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Question of the Day
RICHMOND (AP) — Authorities continued to look for explosives yesterday in the Chesterfield County home of a Civil War buff who died when a munition exploded on his property.
Neighbors heard the blast at about 1:25 p.m. Monday, then called police after finding the victim dead near a detached garage in his back yard.
Police identified the victim as Samuel H. White, 53.
The Richmond Times-Dispatch reports the explosive the killed Mr. White might have been a cannonball.
Chesterfield police Capt. Steve Neal described the device only as a military ordnance, possibly from the Civil War.
Authorities found other unexploded military ordnance at the house, and evacuated about two dozen homes nearby until they could detonate the explosives and determine whether the area was safe. County police spokeswoman Ann Reid said the evacuation would remain in effect indefinitely.
“We don’t have any reason to believe there will be an additional explosion,” Capt. Neal said. “But we would rather be safe than sorry.”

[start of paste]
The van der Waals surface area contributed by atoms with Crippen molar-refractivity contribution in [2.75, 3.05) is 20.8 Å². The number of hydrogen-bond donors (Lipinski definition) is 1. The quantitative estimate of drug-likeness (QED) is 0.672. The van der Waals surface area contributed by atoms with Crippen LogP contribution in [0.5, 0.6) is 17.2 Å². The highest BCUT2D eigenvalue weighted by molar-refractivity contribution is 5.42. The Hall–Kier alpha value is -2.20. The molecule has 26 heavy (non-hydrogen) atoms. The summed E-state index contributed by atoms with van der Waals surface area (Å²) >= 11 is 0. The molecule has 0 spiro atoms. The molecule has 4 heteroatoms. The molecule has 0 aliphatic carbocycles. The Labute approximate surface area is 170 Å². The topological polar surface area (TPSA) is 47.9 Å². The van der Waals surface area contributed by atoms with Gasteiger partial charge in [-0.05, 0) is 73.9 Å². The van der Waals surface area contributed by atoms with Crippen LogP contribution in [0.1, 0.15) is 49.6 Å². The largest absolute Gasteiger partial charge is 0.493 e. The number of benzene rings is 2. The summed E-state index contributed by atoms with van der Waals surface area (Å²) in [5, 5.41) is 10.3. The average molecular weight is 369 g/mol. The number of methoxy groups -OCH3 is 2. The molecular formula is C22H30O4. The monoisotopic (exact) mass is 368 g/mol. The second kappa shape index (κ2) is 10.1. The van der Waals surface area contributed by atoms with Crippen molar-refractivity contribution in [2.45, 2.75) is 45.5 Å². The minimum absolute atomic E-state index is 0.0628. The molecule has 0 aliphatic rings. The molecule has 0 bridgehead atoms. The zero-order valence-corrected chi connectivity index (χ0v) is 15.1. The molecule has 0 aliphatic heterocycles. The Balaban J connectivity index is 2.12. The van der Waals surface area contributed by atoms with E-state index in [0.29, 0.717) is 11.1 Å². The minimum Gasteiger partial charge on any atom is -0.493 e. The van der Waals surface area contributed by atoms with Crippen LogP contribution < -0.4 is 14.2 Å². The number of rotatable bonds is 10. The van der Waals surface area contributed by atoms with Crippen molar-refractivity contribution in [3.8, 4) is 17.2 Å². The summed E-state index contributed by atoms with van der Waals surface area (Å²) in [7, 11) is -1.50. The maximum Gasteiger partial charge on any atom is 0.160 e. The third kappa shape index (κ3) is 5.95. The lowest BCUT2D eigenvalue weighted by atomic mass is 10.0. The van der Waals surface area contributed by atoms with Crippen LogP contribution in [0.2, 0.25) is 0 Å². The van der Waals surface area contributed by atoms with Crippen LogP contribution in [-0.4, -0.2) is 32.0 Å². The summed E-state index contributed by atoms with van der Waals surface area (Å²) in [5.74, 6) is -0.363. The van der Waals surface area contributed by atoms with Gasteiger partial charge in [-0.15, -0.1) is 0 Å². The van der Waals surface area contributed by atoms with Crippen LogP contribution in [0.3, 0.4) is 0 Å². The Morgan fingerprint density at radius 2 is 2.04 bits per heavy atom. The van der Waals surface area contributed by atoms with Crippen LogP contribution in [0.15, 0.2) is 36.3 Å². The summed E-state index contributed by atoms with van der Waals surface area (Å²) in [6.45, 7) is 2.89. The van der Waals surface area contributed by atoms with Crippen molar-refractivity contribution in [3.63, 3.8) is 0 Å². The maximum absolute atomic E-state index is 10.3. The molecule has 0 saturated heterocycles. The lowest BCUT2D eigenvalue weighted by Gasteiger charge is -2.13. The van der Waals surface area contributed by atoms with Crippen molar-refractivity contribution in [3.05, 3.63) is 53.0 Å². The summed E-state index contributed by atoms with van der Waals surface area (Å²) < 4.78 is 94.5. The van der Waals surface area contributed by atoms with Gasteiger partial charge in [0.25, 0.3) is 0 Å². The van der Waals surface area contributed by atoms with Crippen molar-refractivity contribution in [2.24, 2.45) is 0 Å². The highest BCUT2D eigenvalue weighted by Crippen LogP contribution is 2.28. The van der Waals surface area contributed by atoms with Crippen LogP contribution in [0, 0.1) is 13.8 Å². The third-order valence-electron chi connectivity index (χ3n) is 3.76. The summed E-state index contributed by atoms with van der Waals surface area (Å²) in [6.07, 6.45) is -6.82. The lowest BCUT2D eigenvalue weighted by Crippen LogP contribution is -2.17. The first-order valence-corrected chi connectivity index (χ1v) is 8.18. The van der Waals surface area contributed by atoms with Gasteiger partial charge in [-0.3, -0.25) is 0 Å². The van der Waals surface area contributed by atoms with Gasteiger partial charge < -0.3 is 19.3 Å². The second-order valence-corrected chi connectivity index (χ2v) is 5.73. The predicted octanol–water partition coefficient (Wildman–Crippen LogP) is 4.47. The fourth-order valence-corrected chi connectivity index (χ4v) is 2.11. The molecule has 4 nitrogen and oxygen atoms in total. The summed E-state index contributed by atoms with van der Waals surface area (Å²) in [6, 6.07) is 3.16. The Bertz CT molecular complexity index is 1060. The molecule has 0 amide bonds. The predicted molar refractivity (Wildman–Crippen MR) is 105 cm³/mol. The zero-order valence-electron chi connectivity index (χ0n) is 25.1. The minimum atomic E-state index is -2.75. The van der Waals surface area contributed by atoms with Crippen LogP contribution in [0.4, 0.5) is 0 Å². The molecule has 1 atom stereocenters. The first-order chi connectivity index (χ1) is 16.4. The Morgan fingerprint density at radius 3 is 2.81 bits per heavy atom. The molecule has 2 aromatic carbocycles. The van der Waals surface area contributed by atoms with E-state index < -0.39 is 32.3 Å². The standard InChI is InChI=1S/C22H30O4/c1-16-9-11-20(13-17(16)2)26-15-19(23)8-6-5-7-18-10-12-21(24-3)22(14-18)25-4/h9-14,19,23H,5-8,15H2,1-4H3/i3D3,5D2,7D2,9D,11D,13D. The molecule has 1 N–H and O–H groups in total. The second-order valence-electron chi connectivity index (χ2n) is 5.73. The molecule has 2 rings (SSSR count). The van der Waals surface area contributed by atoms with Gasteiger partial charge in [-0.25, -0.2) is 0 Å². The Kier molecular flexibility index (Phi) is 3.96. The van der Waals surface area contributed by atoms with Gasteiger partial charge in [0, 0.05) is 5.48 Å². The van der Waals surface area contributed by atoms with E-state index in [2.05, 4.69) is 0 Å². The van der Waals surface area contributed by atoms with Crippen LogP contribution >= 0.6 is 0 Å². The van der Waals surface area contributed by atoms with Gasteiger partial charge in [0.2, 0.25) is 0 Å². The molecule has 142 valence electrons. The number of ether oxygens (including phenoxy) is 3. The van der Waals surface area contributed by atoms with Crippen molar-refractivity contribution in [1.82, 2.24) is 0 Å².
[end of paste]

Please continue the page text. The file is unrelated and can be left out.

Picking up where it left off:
Mr. White ran a Web site called Sam White Relics (www.samwhiterelics.com). The site had photos of relics for sale, including Civil War artillery shells, cannonballs, bullets and other artifacts.
Mr. White said on the site he “will disarm, clean and preserve your Civil War period and earlier military ordinance” for about $35 a piece.
“I’ve done approximately 500 artillery projectiles and still have all my fingers (I must be doing something right, knock on wood),” he states on the site.
Neighbor Brian Dunkerly told the newspaper that a chunk of the ordnance flew into the air and smashed through the front-porch roof of his home about a quarter mile away. The piece of metal — weighing close to 15 pounds — then shattered his glass front door, hit the interior wood floor and bounced to the ceiling before coming to rest in the center of his living room. Nobody was injured in the Dunkerly home.
State police bomb experts, along with agents of the U.S. Bureau of Alcohol, Tobacco, Firearms and Explosives, are assisting Chesterfield police and fire officials with the investigation.
Todd Gallagher, who lives about 150 yards away, was sitting at his computer in an upstairs room when the blast rumbled the windows of his house.
Mr. Gallagher said he thought the noise was exploding dynamite from a nearby landfill or a neighbor’s exploding propane tank “because it was something that was very, very loud — more than just a gunshot.”
“It’s an awful tragedy for the family,” he said. “It’s just tremendous that something like that could happen with such an old piece” of munitions. “But it shows the danger of that stuff.”
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